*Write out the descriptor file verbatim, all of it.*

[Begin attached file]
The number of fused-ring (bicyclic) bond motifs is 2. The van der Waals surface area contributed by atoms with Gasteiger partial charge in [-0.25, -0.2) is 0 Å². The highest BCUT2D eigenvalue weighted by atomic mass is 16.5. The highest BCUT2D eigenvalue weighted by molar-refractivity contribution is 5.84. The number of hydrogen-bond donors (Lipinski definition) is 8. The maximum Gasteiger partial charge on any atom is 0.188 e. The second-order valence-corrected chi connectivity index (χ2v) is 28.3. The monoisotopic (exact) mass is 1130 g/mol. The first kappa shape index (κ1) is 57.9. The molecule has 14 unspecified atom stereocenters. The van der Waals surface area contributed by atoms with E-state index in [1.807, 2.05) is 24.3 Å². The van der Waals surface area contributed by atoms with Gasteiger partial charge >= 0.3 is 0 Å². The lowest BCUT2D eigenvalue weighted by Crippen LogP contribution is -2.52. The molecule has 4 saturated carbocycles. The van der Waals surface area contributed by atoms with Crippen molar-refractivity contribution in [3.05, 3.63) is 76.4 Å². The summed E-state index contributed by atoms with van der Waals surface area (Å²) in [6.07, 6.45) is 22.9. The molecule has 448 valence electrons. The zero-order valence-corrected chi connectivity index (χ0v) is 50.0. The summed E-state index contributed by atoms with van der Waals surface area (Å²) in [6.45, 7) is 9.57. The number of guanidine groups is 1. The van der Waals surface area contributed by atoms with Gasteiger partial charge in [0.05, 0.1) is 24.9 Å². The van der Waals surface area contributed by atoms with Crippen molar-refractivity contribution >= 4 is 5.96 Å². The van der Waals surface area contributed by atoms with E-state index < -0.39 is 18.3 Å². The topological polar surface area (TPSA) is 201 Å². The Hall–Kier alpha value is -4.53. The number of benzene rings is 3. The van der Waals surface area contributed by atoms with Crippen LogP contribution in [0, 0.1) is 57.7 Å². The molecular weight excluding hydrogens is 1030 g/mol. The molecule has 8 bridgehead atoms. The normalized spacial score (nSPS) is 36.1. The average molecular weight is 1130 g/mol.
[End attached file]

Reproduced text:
The number of fused-ring (bicyclic) bond motifs is 2. The van der Waals surface area contributed by atoms with Gasteiger partial charge in [-0.25, -0.2) is 0 Å². The highest BCUT2D eigenvalue weighted by atomic mass is 16.5. The highest BCUT2D eigenvalue weighted by molar-refractivity contribution is 5.84. The number of hydrogen-bond donors (Lipinski definition) is 8. The maximum Gasteiger partial charge on any atom is 0.188 e. The second-order valence-corrected chi connectivity index (χ2v) is 28.3. The monoisotopic (exact) mass is 1130 g/mol. The first kappa shape index (κ1) is 57.9. The molecule has 14 unspecified atom stereocenters. The van der Waals surface area contributed by atoms with E-state index in [1.807, 2.05) is 24.3 Å². The van der Waals surface area contributed by atoms with Gasteiger partial charge >= 0.3 is 0 Å². The lowest BCUT2D eigenvalue weighted by Crippen LogP contribution is -2.52. The molecule has 4 saturated carbocycles. The van der Waals surface area contributed by atoms with Crippen molar-refractivity contribution in [3.05, 3.63) is 76.4 Å². The summed E-state index contributed by atoms with van der Waals surface area (Å²) in [6.07, 6.45) is 22.9. The molecule has 448 valence electrons. The zero-order valence-corrected chi connectivity index (χ0v) is 50.0. The summed E-state index contributed by atoms with van der Waals surface area (Å²) in [6.45, 7) is 9.57. The number of guanidine groups is 1. The van der Waals surface area contributed by atoms with Gasteiger partial charge in [0.05, 0.1) is 24.9 Å². The van der Waals surface area contributed by atoms with Crippen molar-refractivity contribution >= 4 is 5.96 Å². The van der Waals surface area contributed by atoms with E-state index < -0.39 is 18.3 Å². The topological polar surface area (TPSA) is 201 Å². The Hall–Kier alpha value is -4.53. The number of benzene rings is 3. The van der Waals surface area contributed by atoms with Crippen LogP contribution in [0, 0.1) is 57.7 Å². The molecular weight excluding hydrogens is 1030 g/mol. The molecule has 8 bridgehead atoms. The normalized spacial score (nSPS) is 36.1. The average molecular weight is 1130 g/mol.